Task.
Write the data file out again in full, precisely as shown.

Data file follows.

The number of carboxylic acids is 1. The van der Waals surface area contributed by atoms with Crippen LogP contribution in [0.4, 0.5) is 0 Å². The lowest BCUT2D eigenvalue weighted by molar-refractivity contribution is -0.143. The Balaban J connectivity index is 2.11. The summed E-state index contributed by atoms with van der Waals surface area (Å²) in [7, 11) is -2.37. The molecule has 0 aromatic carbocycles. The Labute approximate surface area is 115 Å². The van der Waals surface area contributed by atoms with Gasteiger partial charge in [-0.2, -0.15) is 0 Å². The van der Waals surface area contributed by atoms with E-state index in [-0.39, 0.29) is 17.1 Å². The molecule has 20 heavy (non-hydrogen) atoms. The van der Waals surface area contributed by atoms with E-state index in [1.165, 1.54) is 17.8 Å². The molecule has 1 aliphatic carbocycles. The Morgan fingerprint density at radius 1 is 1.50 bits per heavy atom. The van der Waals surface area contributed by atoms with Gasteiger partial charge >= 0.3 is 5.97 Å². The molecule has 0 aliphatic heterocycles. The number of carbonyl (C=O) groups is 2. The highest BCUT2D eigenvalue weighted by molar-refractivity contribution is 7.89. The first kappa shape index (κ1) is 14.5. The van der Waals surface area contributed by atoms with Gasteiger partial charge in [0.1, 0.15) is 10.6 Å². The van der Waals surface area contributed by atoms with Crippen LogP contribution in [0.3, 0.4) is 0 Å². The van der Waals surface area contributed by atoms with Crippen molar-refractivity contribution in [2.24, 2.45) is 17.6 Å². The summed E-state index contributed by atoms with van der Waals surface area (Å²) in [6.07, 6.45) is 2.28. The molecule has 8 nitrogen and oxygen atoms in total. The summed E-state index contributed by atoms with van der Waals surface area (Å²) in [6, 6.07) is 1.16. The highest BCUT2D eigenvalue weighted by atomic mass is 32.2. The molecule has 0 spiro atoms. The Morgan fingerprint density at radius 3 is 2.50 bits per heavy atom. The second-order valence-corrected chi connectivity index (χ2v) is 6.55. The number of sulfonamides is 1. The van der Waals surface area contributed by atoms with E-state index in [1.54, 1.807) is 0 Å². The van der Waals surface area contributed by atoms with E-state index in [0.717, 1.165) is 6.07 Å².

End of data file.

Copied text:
The number of carboxylic acids is 1. The van der Waals surface area contributed by atoms with Crippen LogP contribution in [0.4, 0.5) is 0 Å². The lowest BCUT2D eigenvalue weighted by molar-refractivity contribution is -0.143. The Balaban J connectivity index is 2.11. The summed E-state index contributed by atoms with van der Waals surface area (Å²) in [7, 11) is -2.37. The molecule has 0 aromatic carbocycles. The Labute approximate surface area is 115 Å². The van der Waals surface area contributed by atoms with Gasteiger partial charge in [-0.2, -0.15) is 0 Å². The van der Waals surface area contributed by atoms with E-state index in [-0.39, 0.29) is 17.1 Å². The molecule has 20 heavy (non-hydrogen) atoms. The van der Waals surface area contributed by atoms with E-state index in [1.165, 1.54) is 17.8 Å². The molecule has 1 aliphatic carbocycles. The Morgan fingerprint density at radius 1 is 1.50 bits per heavy atom. The van der Waals surface area contributed by atoms with Gasteiger partial charge >= 0.3 is 5.97 Å². The molecule has 0 aliphatic heterocycles. The number of carbonyl (C=O) groups is 2. The highest BCUT2D eigenvalue weighted by molar-refractivity contribution is 7.89. The first kappa shape index (κ1) is 14.5. The van der Waals surface area contributed by atoms with Gasteiger partial charge in [0.1, 0.15) is 10.6 Å². The van der Waals surface area contributed by atoms with Crippen LogP contribution in [0.3, 0.4) is 0 Å². The van der Waals surface area contributed by atoms with Crippen molar-refractivity contribution in [2.24, 2.45) is 17.6 Å². The summed E-state index contributed by atoms with van der Waals surface area (Å²) in [6.07, 6.45) is 2.28. The molecule has 8 nitrogen and oxygen atoms in total. The summed E-state index contributed by atoms with van der Waals surface area (Å²) in [6, 6.07) is 1.16. The highest BCUT2D eigenvalue weighted by atomic mass is 32.2. The molecule has 0 spiro atoms. The Morgan fingerprint density at radius 3 is 2.50 bits per heavy atom. The second-order valence-corrected chi connectivity index (χ2v) is 6.55. The number of sulfonamides is 1. The van der Waals surface area contributed by atoms with E-state index in [1.54, 1.807) is 0 Å². The van der Waals surface area contributed by atoms with E-state index in [0.717, 1.165) is 6.07 Å².